During the dog days of August — as commentators were already wondering whether the nearly decade-long economic recovery was on its last legs — government number-crunchers made an announcement that jolted economists.
The Bureau of Labor Statistics announced that, according to preliminary data, 501,000 fewer jobs had been created between March 2018 to March 2019 than officials had initially estimated.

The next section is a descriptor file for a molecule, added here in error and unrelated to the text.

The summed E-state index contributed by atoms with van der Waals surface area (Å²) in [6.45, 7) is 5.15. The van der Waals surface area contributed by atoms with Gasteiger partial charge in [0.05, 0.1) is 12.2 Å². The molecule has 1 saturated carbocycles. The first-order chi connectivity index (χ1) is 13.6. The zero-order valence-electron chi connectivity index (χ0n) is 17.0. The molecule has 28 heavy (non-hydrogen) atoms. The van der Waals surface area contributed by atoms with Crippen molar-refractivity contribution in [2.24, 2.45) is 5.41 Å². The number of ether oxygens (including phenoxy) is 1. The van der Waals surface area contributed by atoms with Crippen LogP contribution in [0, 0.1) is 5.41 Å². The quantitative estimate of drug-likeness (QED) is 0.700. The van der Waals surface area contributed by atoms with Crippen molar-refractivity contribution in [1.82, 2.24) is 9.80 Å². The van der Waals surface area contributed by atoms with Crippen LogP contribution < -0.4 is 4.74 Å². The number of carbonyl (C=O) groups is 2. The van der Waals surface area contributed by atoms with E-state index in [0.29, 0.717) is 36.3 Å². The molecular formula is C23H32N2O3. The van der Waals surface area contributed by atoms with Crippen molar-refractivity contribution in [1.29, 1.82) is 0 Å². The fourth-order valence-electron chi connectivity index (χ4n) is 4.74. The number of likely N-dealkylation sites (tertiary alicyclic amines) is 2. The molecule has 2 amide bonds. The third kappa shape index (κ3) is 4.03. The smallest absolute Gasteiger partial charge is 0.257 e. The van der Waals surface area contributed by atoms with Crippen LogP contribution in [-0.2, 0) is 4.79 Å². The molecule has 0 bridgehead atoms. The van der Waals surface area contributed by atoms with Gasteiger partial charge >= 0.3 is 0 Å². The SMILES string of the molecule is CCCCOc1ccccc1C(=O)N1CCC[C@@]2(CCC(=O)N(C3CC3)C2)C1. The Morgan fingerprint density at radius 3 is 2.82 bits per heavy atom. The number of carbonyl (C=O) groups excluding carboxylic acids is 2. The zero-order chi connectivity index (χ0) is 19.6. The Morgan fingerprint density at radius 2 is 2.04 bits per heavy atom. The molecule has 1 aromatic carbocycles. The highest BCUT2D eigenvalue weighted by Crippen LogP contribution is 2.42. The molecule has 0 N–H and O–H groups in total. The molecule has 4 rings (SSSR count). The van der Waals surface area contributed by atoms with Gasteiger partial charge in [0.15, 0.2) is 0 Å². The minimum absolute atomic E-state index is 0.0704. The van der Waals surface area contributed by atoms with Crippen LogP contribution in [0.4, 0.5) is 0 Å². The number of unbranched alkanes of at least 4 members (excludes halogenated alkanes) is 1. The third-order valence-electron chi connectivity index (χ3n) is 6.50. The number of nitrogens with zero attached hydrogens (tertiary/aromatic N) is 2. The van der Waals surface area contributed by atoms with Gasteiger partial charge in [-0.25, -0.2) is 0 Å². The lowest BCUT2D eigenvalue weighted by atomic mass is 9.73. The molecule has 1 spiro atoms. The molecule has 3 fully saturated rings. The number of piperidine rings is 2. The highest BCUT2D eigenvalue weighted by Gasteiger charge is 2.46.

No one lost their job over it, because adjusting the numbers isn’t unusual — in fact, the government does it routinely. Sometimes the numbers go up, and sometimes they go down. In this case, the government realized that it had been too generous in its attempt to quantify the number of people employed over that year-long period.
When this happens, economists throw out the previous employment